Date of Award
Doctor of Philosophy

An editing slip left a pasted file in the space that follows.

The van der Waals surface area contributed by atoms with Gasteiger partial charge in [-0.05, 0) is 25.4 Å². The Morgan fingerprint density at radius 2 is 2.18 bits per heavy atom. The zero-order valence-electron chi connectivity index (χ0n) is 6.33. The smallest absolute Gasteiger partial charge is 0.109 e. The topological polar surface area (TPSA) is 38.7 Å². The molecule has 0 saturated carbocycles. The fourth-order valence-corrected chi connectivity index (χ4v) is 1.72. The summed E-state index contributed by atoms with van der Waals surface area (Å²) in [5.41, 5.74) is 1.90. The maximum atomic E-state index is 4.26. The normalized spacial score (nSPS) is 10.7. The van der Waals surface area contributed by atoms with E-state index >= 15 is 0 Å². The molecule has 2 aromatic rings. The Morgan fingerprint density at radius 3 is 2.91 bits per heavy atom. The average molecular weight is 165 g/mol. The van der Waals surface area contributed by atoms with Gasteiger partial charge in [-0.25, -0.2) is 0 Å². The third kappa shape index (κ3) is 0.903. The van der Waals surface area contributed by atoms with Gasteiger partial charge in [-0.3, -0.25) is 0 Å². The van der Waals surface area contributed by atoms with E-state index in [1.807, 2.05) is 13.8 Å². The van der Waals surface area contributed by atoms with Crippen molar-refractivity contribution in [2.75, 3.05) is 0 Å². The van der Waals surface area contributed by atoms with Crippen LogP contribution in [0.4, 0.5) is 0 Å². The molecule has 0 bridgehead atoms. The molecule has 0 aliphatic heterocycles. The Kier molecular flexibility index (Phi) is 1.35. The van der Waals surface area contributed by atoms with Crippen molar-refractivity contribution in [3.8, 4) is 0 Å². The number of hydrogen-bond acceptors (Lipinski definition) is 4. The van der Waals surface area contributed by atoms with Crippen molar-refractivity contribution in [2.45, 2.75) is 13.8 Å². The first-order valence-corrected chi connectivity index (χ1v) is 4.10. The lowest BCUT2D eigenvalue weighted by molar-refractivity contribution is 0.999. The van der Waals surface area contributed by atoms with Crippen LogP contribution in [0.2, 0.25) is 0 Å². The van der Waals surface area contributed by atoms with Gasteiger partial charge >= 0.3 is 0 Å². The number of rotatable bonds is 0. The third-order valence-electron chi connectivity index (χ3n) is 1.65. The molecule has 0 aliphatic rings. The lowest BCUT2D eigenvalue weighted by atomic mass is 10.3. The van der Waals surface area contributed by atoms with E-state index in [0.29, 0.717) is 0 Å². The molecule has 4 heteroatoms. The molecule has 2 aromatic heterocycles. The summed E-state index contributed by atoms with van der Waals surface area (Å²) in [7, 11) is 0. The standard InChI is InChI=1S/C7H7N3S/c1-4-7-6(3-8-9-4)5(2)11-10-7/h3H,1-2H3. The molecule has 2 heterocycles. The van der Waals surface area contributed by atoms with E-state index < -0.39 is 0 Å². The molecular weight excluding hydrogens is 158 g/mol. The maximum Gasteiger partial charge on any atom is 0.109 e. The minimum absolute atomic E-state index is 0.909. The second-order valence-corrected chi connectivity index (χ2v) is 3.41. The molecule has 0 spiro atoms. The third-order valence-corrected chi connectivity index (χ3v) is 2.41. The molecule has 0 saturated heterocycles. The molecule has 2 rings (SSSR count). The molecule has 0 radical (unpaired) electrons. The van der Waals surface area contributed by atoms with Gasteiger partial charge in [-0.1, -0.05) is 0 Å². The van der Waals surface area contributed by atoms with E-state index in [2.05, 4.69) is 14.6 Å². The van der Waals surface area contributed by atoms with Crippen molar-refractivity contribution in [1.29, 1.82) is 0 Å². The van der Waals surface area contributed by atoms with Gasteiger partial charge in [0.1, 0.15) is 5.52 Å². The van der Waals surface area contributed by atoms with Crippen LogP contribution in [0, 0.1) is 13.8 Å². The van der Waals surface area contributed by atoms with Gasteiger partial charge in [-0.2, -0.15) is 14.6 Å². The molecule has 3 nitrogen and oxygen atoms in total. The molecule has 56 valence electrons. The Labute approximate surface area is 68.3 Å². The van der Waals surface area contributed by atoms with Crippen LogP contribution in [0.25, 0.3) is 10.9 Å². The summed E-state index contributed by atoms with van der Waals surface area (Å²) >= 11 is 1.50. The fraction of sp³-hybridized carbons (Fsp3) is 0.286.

In this project, I explore the projects of the Indian Buddhist philosopher Nāgārjuna (c. 150-250 CE) and the process metaphysician Alfred North Whitehead (1861-1947). Despite their very different historical contexts, I argue that both thinkers defend a process-relational metaphysics: the view that a fundamental aspect of our universe is constant change, in which each moment is interrelated with the next. Though many interpreters have suggested that the projects of Nāgārjuna and Whitehead are fundamentally at odds, I argue that their approaches are compatible and complementary. This interpretation allows us to more deeply understand the central claims of process metaphysics and defend their shared view from two common criticisms, which I call the problems of continuity and identity. In the former, critics of process metaphysics allege that if a person is constantly changing from moment to moment, we cannot explain how that person remains in some sense the same self over time. In the problem of identity, critics allege that if everything is change and process all the way down, nothing could come to be in the first place. Nāgārjuna provides a solution to problem of continuity, but critics argue that he still has trouble answering the problem of identity. Whitehead provides a compelling solution to the problem of identity, but his critics allege that he fails to adequately answer the problem of continuity. By showing how these two philosophers can be read as two sides of a larger system, we can defend process metaphysics from both criticisms at once
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